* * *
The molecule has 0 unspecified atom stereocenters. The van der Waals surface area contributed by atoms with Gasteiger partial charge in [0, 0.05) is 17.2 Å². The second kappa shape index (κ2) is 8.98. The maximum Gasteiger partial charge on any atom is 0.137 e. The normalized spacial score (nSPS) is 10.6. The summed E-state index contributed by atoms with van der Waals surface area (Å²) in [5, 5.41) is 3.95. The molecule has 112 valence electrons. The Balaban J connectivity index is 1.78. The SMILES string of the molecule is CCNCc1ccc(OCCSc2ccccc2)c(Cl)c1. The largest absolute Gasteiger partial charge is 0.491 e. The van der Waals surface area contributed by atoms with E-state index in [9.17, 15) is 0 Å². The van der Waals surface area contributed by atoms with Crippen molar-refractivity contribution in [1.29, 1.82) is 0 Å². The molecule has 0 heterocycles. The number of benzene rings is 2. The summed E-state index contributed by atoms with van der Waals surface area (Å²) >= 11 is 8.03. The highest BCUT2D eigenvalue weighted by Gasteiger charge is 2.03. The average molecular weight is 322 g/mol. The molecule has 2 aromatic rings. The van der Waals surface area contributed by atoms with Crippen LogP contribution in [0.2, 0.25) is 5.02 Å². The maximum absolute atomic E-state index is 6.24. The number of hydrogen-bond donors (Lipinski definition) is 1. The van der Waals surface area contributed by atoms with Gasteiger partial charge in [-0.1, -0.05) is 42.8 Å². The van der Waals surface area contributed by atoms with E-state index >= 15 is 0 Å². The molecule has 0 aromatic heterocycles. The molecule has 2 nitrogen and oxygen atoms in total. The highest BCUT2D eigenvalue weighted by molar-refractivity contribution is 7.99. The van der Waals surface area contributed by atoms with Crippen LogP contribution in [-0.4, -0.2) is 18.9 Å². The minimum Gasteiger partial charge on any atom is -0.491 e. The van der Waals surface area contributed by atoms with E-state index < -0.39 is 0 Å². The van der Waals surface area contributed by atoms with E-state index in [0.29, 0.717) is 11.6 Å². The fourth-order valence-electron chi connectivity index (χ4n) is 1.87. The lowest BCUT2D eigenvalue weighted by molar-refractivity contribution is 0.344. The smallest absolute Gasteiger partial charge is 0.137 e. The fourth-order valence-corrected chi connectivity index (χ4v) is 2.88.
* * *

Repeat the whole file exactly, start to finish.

The molecule has 0 unspecified atom stereocenters. The van der Waals surface area contributed by atoms with Gasteiger partial charge in [0, 0.05) is 17.2 Å². The second kappa shape index (κ2) is 8.98. The maximum Gasteiger partial charge on any atom is 0.137 e. The normalized spacial score (nSPS) is 10.6. The summed E-state index contributed by atoms with van der Waals surface area (Å²) in [5, 5.41) is 3.95. The molecule has 112 valence electrons. The Balaban J connectivity index is 1.78. The SMILES string of the molecule is CCNCc1ccc(OCCSc2ccccc2)c(Cl)c1. The largest absolute Gasteiger partial charge is 0.491 e. The van der Waals surface area contributed by atoms with E-state index in [9.17, 15) is 0 Å². The van der Waals surface area contributed by atoms with Crippen molar-refractivity contribution in [1.29, 1.82) is 0 Å². The molecule has 0 heterocycles. The number of benzene rings is 2. The summed E-state index contributed by atoms with van der Waals surface area (Å²) >= 11 is 8.03. The highest BCUT2D eigenvalue weighted by Gasteiger charge is 2.03. The average molecular weight is 322 g/mol. The molecule has 2 aromatic rings. The van der Waals surface area contributed by atoms with Crippen LogP contribution in [0.2, 0.25) is 5.02 Å². The maximum absolute atomic E-state index is 6.24. The number of hydrogen-bond donors (Lipinski definition) is 1. The van der Waals surface area contributed by atoms with Gasteiger partial charge in [-0.1, -0.05) is 42.8 Å². The van der Waals surface area contributed by atoms with E-state index >= 15 is 0 Å². The molecule has 0 aromatic heterocycles. The molecule has 2 nitrogen and oxygen atoms in total. The highest BCUT2D eigenvalue weighted by molar-refractivity contribution is 7.99. The van der Waals surface area contributed by atoms with Crippen LogP contribution in [-0.4, -0.2) is 18.9 Å². The minimum Gasteiger partial charge on any atom is -0.491 e. The van der Waals surface area contributed by atoms with E-state index < -0.39 is 0 Å². The van der Waals surface area contributed by atoms with E-state index in [0.29, 0.717) is 11.6 Å². The fourth-order valence-electron chi connectivity index (χ4n) is 1.87. The lowest BCUT2D eigenvalue weighted by molar-refractivity contribution is 0.344. The smallest absolute Gasteiger partial charge is 0.137 e. The fourth-order valence-corrected chi connectivity index (χ4v) is 2.88.